It all began with a bald-faced lie. In late ‘70s London, Steven Stapleton, Heman Pathak, and John Fothergill were an intrepid trio of underground record-collecting geeks haunting second-hand shops for left-field obscurities nobody else cared about. They snapped up discarded copies of future collector’s items by largely unknown prog, krautrock, free jazz, electronic, and avant-garde artists for chump change, and even made trips around Europe to seek out the artists they admired. But they had no intention of starting a band.
In 1978 Stapleton, a professional sign painter, was making a sign for a recording studio and wound up befriending the engineers. He told them about his musical passions, and they asked if he had a band he’d like to record with for a reduced rate. The real answer was no, but somehow the opposite reply emerged from his mouth. Before you could say “fake it till you make it,” he’d talked Pathak and Fothergill into grabbing whatever instruments they could lay their hands on and entering the studio with him. With no rehearsal (let alone musical experience) whatsoever, they recorded the first Nurse With Wound album in a single day.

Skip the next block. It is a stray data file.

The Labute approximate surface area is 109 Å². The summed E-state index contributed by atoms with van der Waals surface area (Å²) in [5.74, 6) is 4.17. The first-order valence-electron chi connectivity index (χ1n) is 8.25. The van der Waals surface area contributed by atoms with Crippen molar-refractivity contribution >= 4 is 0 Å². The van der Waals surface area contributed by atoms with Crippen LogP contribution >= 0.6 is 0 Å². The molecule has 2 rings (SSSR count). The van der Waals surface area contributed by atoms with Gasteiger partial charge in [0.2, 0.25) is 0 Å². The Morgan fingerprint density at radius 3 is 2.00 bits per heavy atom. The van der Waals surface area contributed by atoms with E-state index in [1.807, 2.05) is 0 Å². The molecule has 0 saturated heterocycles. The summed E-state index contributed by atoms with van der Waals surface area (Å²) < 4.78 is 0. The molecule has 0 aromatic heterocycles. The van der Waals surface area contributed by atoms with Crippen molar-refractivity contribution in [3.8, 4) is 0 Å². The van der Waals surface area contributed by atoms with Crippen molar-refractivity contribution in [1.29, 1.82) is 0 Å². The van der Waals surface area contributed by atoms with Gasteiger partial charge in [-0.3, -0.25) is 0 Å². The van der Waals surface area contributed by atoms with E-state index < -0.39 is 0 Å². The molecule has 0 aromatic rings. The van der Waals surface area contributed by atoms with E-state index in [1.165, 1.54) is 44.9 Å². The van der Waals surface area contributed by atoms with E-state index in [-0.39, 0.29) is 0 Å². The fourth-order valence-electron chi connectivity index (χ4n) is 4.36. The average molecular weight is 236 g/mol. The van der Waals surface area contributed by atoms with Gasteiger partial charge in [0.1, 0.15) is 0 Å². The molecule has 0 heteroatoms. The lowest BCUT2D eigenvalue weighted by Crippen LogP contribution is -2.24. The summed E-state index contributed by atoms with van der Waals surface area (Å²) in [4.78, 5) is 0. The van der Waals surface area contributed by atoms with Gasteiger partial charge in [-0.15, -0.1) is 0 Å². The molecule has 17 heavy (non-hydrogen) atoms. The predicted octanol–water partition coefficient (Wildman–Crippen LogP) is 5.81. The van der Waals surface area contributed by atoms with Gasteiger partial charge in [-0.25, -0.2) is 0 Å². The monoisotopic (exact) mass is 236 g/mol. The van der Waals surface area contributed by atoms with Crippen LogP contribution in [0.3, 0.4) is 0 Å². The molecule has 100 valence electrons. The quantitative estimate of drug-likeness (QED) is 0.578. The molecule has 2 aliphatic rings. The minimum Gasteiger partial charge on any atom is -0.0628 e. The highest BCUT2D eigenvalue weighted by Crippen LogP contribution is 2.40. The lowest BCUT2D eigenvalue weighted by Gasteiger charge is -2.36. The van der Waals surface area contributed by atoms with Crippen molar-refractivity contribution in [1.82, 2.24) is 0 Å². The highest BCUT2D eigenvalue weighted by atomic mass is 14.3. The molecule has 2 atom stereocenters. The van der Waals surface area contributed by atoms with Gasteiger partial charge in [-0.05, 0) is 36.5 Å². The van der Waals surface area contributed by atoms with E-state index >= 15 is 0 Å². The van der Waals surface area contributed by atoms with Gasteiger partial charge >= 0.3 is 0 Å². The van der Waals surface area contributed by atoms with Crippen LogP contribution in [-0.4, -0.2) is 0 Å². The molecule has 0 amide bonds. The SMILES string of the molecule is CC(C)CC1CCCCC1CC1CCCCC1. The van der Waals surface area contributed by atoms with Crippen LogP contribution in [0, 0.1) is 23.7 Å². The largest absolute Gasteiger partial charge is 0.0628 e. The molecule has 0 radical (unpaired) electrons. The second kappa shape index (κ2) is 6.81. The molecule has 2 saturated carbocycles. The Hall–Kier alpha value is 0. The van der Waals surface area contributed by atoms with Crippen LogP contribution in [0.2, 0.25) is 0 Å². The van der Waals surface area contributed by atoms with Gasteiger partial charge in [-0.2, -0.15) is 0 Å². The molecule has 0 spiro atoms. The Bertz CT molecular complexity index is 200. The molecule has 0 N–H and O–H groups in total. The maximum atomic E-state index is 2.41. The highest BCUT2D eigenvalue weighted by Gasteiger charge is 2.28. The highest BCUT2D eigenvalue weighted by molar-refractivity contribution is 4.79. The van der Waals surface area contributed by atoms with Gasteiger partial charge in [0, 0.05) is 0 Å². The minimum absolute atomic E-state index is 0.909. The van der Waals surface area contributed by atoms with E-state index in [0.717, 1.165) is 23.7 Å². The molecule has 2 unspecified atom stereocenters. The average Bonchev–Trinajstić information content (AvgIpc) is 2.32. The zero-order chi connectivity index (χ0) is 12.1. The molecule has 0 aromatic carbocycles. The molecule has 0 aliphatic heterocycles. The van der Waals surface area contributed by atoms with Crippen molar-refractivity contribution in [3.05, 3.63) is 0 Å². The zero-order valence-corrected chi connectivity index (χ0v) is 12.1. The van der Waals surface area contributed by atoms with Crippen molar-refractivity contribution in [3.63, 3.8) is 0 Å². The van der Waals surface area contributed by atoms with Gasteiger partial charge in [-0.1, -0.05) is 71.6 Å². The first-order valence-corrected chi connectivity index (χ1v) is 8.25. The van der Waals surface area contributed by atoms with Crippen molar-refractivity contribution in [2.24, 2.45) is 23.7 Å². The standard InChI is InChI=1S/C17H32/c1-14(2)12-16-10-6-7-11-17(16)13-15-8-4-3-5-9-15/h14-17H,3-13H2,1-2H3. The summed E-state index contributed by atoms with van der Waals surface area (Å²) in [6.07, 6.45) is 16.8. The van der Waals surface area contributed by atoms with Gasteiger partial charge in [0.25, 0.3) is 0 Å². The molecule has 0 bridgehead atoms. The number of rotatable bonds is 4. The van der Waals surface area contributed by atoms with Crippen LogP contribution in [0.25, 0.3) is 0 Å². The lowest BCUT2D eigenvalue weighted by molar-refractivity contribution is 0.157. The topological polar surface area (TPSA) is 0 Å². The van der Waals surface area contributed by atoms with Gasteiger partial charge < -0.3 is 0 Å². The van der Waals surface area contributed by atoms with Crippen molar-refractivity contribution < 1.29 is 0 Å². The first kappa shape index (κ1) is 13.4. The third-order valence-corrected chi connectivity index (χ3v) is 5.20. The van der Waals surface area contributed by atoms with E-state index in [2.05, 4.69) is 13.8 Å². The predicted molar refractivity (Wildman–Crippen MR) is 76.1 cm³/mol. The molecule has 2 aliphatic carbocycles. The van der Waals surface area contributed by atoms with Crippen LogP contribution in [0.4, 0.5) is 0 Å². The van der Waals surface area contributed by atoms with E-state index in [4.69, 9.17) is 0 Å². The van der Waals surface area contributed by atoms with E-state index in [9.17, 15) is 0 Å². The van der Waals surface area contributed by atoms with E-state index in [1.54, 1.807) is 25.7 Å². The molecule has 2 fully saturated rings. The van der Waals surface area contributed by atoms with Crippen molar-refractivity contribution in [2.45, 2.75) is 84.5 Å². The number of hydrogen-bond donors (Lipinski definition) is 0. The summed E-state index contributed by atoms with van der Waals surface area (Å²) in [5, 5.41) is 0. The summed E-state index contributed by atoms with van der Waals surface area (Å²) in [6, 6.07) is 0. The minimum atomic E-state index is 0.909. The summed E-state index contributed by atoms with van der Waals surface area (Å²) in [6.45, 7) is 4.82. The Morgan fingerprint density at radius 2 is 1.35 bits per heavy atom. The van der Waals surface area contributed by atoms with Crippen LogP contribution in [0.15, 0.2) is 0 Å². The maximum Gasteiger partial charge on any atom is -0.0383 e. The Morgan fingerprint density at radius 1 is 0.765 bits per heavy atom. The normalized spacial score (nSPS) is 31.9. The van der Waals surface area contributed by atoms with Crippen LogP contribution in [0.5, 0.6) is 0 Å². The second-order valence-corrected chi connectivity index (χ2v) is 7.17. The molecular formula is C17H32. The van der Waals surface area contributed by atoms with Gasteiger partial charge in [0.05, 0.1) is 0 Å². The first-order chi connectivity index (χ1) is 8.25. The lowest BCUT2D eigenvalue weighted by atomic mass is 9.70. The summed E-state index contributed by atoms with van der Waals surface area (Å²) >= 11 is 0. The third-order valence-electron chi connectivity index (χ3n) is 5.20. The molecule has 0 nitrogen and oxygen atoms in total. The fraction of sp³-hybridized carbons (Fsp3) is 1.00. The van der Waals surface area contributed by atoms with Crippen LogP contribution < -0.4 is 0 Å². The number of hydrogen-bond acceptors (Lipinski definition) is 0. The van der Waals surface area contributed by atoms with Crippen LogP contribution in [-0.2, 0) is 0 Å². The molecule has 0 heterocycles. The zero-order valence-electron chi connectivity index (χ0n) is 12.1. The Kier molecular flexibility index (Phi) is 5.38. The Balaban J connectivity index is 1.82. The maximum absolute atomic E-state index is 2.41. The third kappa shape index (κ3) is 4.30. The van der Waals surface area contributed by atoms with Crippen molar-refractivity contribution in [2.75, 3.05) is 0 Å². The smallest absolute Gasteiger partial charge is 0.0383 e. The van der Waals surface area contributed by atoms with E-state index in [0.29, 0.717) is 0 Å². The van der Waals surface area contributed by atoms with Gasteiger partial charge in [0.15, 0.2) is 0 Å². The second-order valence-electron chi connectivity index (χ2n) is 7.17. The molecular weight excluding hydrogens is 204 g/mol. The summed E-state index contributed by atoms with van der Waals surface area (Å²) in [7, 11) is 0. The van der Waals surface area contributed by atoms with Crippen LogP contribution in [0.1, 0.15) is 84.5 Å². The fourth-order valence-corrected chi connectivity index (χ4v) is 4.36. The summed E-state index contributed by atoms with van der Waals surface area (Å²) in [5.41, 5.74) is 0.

Bearing the gleefully surrealist title Chance Meeting on a Dissecting Table of a Sewing Machine and an Umbrella, the 1979 DIY release was 46 minutes of visionary madness—proto-industrial drones, rattles, rumbles, and reverberations that made Throbbing Gristle seem like Elton John. It kicked off a massively influential career that continues to this day, but the album is equally important for a reason that has nothing to do with the music.
Inspired by the influences-honoring album design of both The Mothers of Inventions’ Freak Out! and a whacked-out 1969 session led by German pianist Wolfgang Dauner, the record-collecting triad created an insert for their LP that celebrated the arcane fruits of their years of spelunking: an artfully typeset, completely unannotated list of nearly 300 artists they admired. It would eventually become known simply as the Nurse With Wound List.
The list somersaults across musical boundaries, mashing together practitioners of post-punk, jazz rock, free improv, avant-jazz, experimental electronics, art rock, post-psychedelic freakouts, and kosmische head trips from all around the globe. Mostly covering the ‘60s and ‘70s, it documents a period when underground movements were sprouting up everywhere and bumping up against each other, sometimes birthing beautiful mutations.